Perth and Australia: A Bright Future in the World of Energy
Perth, Australia’s “city of light” got its nickname when it turned all its lights on in 1962 when John Glen orbited above. The city has become a newly illuminated place of a different kind. Western Australia and its capital, Perth, have unabashedly embraced energy development, in a stark departure from what has been happening in other developed countries such as Western Europe and, especially, the United States where rabid environmentalism has hamstrung the industry.
A city with a metropolitan population of 1.7 million (Western Australia accounts for about 10% of Australia’s 22 million), Perth has become the center of a massive new energy development and while the statistics are impressive and are bound to become even more so quickly, there is an unmistakable sense that things are happening that impresses even the casual visitor. The people are young and educated, many are immigrants and the ongoing action plus the physical plant and landscape have made Perth one of the top ten livable cities in the world in at least two rankings.
Perth is Australia’s energy capital and the country is already an energy powerhouse but the future is certainly going to be bigger, far bigger. In 2009 Australia produced 215 million barrels of oil but consumed 346 million (about 1 million barrels per day), importing 131 million. Oil imports are likely to increase as domestic production is declining.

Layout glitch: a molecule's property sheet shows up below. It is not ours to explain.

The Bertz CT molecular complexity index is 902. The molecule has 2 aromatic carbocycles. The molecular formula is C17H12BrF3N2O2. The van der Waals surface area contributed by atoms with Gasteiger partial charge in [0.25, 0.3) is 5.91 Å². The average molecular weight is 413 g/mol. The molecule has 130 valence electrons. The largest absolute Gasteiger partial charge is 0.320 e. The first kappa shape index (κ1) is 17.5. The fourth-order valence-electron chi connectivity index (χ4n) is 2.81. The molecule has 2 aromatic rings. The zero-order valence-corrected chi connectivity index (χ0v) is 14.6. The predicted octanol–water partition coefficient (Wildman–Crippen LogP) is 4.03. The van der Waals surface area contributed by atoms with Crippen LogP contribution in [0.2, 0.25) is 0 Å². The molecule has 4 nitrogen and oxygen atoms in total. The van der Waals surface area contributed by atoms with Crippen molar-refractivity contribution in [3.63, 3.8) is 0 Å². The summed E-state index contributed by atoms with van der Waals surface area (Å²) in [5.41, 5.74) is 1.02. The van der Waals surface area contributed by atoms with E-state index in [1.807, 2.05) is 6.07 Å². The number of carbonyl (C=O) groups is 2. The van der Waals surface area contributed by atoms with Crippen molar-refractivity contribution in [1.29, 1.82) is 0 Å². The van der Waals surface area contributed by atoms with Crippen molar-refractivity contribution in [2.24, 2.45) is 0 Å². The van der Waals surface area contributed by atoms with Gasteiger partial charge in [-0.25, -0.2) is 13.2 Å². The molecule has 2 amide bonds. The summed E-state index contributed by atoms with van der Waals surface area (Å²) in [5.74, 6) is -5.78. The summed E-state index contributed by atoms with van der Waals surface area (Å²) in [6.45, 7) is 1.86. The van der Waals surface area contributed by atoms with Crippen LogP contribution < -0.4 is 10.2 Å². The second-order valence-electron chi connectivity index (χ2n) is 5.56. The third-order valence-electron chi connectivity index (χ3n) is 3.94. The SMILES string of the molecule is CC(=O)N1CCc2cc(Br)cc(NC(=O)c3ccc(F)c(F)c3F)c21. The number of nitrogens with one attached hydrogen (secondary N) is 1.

But natural gas is another story. Production was almost 1.5 Tcf per year, exporting 856 Bcf, all in the form of LNG, making Australia the fourth LNG exporter behind Qatar, Malaysia and Indonesia. For now though, coal is still king, with 438 million tons produced (fourth in the world) with exports of 277 million tons, number one of all coal exporting countries. But it is natural gas where future action will concentrate.
The simple reason is China. While Chinese gas production in 2010 is likely to increase to 3.2 Tcf, demand will be 4.3 Tcf (~25% shortage). It is expected that the gas shortage in China will be 1.8-2.1 Tcf in 2015, and 2.8-3.2 Tcf in 2020, or 50% of the estimated consumption. It is simple arithmetic that China’s shortfall in 2020 will be five to six times current Australian natural gas exports. The Chinese think of Australia as a very attractive and stable potential source of energy, especially natural gas. The alternatives have problems: Iran with the uncertainty, sanctions and instability and Russia with all the associated geopolitical challenges.
Natural gas production in Australia today consists of about 13% from coal bed methane (CBM or coal seam gas, CSG, as it is called in Australia) in Queensland and New South Wales and the rest of the gas comes primarily from the massive Carnarvon basin about 100 miles offshore, where at least 40 Tcf of natural gas reserves have been postulated. The entire country has been upgraded significantly by the Oil and Gas Journal from 30 Tcf reserves in 2009 to over 110 Tcf in early 2010.